While I may be a very season-focused person cant wait to ski when its October; itching to start gardening in February; dying for days when jumping in the river feels good in April; and longing for the crisp fall mornings somewhere around July my Extension career dictates another type of seasonality.
From January to about April, my life revolves around the classroom. Colorado Master Gardeners, Building Farmers, Food Retreat, four or five workshops and the start of the Backyard Food Production Series all center on my organizational (and voice projection) fortitude.
Come May, the phones start to ring, and the random samples of leaves, insects, fruit and the occasional 40-pound bag of soil and turf find their way to my desktop. Hopefully, they dont find their way to the bottom of the pile where the overripe strawberry half-eaten by some mysterious creature or the Ziploc bag full of now-dead aphids, make for a rude awakening. After five years on the job in La Plata County and thousands of inquiries I have concluded that the number of unknown causes (insects, bacteria, fungi, virus, rodents and neighbors) can be whittled down to just a few dozen culprits. Kind of like one of those choose your own adventure books we read as kids even if you make the wrong decision, if you keep reading, youll probably come out with the correct pest (or princess, depending on the book).
Now, toward the end of July, I start to enter the oh-my-gosh-so-time-consuming Season of Events. Dont get me wrong, I love assisting with the coordination of these events, and I truly feel that agritainment should be Websters word of the year for 2012. Its enjoyable to watch a 20-year-old or retiree find out how they can correctly cook a kohlrabi or shishito pepper (Iron Horse Chef); or a young couple recently transplanted here as they discover how to grow vegetables or raise chickens at their new house (Tour de Farms); or even a grandfather and grandson sharing quality time as we trick them into doing work while they think they are having fun running the apple press (Homegrown Apple Days Festival).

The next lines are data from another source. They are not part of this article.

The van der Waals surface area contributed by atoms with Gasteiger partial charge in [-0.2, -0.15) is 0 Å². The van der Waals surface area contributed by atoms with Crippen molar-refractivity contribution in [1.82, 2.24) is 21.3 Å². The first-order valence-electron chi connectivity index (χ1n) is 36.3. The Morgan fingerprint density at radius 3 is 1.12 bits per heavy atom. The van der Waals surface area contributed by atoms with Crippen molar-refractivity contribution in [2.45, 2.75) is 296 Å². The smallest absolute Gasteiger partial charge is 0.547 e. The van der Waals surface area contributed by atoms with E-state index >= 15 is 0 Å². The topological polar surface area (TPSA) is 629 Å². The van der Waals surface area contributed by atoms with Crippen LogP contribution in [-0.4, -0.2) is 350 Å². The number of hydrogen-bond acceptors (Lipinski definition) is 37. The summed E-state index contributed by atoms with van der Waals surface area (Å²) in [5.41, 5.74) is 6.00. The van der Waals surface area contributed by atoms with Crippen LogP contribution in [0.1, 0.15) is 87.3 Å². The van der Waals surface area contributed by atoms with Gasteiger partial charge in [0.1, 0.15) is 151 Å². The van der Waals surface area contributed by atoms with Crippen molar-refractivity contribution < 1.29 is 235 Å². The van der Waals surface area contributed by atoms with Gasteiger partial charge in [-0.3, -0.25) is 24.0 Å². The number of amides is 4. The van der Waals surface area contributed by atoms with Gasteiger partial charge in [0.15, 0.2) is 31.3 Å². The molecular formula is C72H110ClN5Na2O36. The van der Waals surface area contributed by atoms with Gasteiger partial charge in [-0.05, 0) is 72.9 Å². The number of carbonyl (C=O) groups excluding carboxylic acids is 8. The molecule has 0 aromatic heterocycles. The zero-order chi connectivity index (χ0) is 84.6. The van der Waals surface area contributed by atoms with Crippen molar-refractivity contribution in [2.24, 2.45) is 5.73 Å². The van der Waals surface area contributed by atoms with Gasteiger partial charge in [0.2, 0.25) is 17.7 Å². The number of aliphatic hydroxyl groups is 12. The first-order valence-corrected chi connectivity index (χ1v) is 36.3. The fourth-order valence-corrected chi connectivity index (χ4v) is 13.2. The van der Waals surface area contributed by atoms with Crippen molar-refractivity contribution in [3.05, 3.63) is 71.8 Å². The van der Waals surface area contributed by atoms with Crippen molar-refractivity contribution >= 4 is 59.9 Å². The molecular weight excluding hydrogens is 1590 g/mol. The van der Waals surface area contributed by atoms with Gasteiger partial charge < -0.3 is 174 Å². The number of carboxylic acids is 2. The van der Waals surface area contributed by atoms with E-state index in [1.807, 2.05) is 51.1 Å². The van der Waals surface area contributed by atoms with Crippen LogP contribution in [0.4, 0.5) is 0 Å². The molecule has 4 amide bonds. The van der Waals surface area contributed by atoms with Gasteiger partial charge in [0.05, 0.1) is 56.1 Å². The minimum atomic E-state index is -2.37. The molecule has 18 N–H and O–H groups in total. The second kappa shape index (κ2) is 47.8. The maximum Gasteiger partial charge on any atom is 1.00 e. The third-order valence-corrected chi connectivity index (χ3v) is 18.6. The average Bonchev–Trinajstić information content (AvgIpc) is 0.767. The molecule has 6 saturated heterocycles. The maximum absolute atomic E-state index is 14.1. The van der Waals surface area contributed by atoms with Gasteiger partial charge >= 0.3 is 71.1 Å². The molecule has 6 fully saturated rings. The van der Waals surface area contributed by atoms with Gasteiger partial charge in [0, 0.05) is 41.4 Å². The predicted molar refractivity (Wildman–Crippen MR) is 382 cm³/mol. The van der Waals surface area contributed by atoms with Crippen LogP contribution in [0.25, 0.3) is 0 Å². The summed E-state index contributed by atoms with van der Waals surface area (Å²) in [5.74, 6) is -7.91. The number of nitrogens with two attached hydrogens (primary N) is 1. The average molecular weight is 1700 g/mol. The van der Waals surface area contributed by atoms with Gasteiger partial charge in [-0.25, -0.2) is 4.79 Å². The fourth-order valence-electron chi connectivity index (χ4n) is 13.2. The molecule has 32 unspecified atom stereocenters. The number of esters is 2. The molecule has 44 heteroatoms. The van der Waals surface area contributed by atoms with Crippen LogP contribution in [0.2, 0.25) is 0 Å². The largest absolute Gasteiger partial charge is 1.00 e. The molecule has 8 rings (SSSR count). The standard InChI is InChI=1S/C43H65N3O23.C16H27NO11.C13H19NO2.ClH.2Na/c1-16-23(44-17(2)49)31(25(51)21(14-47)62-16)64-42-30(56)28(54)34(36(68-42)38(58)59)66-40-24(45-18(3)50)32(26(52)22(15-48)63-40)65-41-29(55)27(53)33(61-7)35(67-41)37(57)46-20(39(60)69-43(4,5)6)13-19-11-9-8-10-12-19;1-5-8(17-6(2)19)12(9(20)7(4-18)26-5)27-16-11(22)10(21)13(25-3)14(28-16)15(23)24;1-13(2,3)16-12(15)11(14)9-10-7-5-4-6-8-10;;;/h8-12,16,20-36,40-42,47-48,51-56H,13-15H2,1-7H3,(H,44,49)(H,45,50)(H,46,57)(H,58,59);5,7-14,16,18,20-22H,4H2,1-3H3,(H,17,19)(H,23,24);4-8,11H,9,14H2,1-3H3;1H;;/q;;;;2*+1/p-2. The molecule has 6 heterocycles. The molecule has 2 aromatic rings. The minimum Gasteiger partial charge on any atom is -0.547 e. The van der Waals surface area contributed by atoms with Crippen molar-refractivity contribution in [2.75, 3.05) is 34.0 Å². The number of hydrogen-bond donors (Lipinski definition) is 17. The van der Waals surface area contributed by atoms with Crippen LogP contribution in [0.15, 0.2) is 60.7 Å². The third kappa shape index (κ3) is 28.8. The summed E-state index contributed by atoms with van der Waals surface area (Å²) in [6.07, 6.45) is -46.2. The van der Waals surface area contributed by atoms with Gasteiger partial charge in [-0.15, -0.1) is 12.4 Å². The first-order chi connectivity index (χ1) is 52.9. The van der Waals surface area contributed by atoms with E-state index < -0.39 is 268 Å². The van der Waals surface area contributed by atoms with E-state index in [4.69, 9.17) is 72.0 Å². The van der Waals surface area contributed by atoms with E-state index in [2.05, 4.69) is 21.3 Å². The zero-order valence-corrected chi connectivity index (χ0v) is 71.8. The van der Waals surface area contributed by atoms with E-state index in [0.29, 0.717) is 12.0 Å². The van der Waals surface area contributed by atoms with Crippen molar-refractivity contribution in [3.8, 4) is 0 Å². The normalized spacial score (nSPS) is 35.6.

The first of two Iron Horse Chef cooking competitions will start at 9 a.m. Saturday at the Durango Farmers Market. Now in its fifth year, this fun spectator event will pit the seasoned veteran Warren Smith from Manna Soup Kitchen against young-gun Marcos Wisner, a Colorado native, who most recently started the culinary wonder of Foundfood. While the primary purpose of the Iron Horse Chef is to showcase the agricultural and culinary highlights of our area, I also find it somewhat intriguing that both of these chefs have made a point to make amazing food with what is given to them.
For chef Smith, he is the master of making great food from what is donated to the Soup Kitchen, while chef Wisner is part of a new culinary movement that believes great food is everywhere you just need to know where to look (or forage) for it.
So come to the Durango Farmers Market on Saturday to root for your favorite chef.
Oh, and what is the fourth season? Thats the dreaded reporting season, which typically lasts all of December. But well get to that later.
firstname.lastname@example.org or 382-6464. Darrin Parmenter is director and horticulture agent of the La Plata County Extension Office.